“Same roof” rule abolished
A woman who was sexually abused for many years by her step-father won a landmark case in 2018 which overturned a rule, whereby victims who lived in the same home as their attacker could not claim compensation.
The Court of Appeal held that the long standing “same roof” rule was incompatible with human rights laws.
Up until 2018 victims of abuse were prevented from applying to the Criminal Injuries Compensation Authority (CICA) for compensation, if they were living, or had been living, at the same address as the perpetrator.
The rule was intended to ensure that perpetrators would not benefit from the compensation paid to the victims they lived with. This was changed in 1979 so that child victims of domestic crimes could claim compensation, however the change was not applied retrospectively.
Further changes were made in 2012 but the “same roof” rule was maintained amid government fears that abolishing it would lead to a rise in the number of claims.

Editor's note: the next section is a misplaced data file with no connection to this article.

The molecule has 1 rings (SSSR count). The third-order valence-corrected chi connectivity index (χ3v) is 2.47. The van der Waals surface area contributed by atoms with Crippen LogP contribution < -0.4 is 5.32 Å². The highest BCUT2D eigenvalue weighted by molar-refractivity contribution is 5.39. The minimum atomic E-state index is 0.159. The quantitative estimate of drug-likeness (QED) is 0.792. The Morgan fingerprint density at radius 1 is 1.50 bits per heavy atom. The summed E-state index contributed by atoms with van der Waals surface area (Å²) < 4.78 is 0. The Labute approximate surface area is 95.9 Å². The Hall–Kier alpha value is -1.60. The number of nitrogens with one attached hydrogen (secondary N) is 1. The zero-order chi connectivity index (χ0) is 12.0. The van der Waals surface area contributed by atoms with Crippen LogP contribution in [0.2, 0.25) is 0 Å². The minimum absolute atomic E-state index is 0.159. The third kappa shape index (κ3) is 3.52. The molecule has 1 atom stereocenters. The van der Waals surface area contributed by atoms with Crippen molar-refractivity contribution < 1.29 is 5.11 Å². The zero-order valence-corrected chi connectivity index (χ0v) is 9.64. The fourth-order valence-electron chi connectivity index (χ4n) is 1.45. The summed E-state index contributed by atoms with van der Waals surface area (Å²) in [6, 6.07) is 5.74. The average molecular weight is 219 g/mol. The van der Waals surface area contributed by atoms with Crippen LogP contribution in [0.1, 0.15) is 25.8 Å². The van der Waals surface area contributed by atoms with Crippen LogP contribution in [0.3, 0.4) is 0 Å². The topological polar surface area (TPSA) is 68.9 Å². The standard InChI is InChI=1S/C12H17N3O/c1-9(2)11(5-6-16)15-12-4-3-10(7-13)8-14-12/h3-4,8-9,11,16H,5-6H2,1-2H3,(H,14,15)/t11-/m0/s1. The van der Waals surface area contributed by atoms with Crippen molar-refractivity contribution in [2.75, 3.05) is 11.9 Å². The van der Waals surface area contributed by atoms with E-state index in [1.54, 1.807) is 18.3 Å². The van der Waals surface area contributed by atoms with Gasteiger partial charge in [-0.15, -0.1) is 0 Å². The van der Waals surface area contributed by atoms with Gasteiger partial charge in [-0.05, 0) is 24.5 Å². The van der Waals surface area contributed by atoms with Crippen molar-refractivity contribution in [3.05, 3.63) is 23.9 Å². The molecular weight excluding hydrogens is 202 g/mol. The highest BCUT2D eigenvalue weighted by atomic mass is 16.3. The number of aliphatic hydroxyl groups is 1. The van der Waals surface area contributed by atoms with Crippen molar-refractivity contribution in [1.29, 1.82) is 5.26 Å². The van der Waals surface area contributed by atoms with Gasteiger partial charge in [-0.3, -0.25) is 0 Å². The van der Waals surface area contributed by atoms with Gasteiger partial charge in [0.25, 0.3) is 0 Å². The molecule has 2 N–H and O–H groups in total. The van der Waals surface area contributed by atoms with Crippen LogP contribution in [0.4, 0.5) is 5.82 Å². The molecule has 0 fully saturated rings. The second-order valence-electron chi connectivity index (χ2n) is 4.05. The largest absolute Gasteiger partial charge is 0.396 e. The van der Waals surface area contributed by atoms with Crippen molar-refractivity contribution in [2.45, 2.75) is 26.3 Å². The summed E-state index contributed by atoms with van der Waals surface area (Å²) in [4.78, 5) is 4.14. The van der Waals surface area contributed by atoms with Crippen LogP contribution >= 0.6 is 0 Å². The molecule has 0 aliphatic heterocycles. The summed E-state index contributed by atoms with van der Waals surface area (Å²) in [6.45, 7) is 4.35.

In the 2018 case Lord Justice Leggatt, who heard the claimant’s appeal said the scheme was “all the more unfair” because the claimant, who was a child when the abuse took place, had no control over where and with whom she lived.
The ruling was also welcomed by children’s charity Barnardo’s, human rights campaigning group Liberty and the charity Victim Support. In a joint statement the organisations said that since 2015, the CICA scheme had refused some 180 applications, that but for the “same roof” rule would have been accepted.
“Today’s ruling paves the way for them to receive the justice they deserve, so they can move on with their lives,” the statement said.
Tom Hartigan, Partner at Trethowans comments: “It is entirely right that victims of abuse be entitled to claim compensation, regardless of where they happened to be residing at the time of the abuse. The Court of Appeal ruling finally allows for some deserved redress, which will hopefully assist them in rebuilding their lives”.
Trethowans are able to advise anyone who has been injured as a result of abuse, acts of terrorism, or any violent assault. We are also able to assist with any appeal to CICA, if an initial application has been rejected, or to advise as to the likely amount of compensation that a claimant should be entitled to.